“You Are Here” is an experiment in using digital technologies to represent and engage truly local communities, by offering content and interaction that is only available in a particular place. Using small, inexpensive, open-source wireless routers to deliver compelling, location-specific content, “You Are Here” seeks to facilitate conversations that are informed by the character of the physical spaces where they are installed, and which, in turn, shape the lives of the people who live, work, and play there.
You Are Here was installed in two locations in New York City during the summer of 2016: one just across the street from the storied Alphabet City landmark, Tompkins Square Park, and the other just below the 23rd street entrance to one of the city’s newest and loftiest green spaces, the High Line.
For more information and updates on the project, see our updates on the Tow Center website, or visit our online project hub at: www.youarehere.network.
InfoScribe helps investigative journalists unlock the stories trapped in PDFs. Specifically, InfoScribe is a generalized, web-based crowd-sourcing document transcription platform that invites the public to participate in the journalistic process by transcribing specified data fields from documents. What does that mean in plain English? We are building a platform where journalists can upload image-based documents (such as PDFs) and a community transcribes those documents.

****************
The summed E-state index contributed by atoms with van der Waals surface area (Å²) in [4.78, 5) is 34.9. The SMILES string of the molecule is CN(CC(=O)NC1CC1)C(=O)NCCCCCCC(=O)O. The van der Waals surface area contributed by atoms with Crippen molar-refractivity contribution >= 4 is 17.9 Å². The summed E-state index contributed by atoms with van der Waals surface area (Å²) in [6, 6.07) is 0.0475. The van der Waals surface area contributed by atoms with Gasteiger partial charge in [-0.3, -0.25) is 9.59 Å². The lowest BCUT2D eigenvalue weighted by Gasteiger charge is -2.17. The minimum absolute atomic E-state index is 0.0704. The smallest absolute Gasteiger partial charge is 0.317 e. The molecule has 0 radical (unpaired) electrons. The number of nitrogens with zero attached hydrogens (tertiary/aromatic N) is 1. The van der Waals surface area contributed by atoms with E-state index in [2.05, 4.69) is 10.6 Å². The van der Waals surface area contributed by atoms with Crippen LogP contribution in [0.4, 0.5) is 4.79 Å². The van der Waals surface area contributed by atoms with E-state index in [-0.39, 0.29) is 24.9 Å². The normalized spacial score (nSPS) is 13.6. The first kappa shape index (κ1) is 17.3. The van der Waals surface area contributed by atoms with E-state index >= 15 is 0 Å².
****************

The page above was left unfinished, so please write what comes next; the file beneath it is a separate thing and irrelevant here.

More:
Despite the exponential increase of digital data today, newsrooms aren’t getting any larger and OCR technology isn’t advancing fast enough. Though on its surface greater availability of digital public records should be a boon to investigative journalism, the reality is that these records are often published as unstructured, image-based documents, or without essential metadata.
While providing journalists with access to data sources that would otherwise be beyond their reach, InfoScribe seeks to cultivate meaningful, long-term personal investment in the journalistic process by giving transcribers access to the journalists who are doing work they care about, as well as publication credit for their contribution. We want to invite community participation to increase the transparency of, and the public’s confidence in, the journalistic process.
Dispatch is a mobile application that provides secure, authenticated, anonymous communication and publishing. Supported by a grant from the Brown Institute for Media Innovation
, our research team developed a fully-functioning app that went through its first field test during the 2012 presidential election, allowing users to post photos and text to our test Tumblr account in real time. Project website.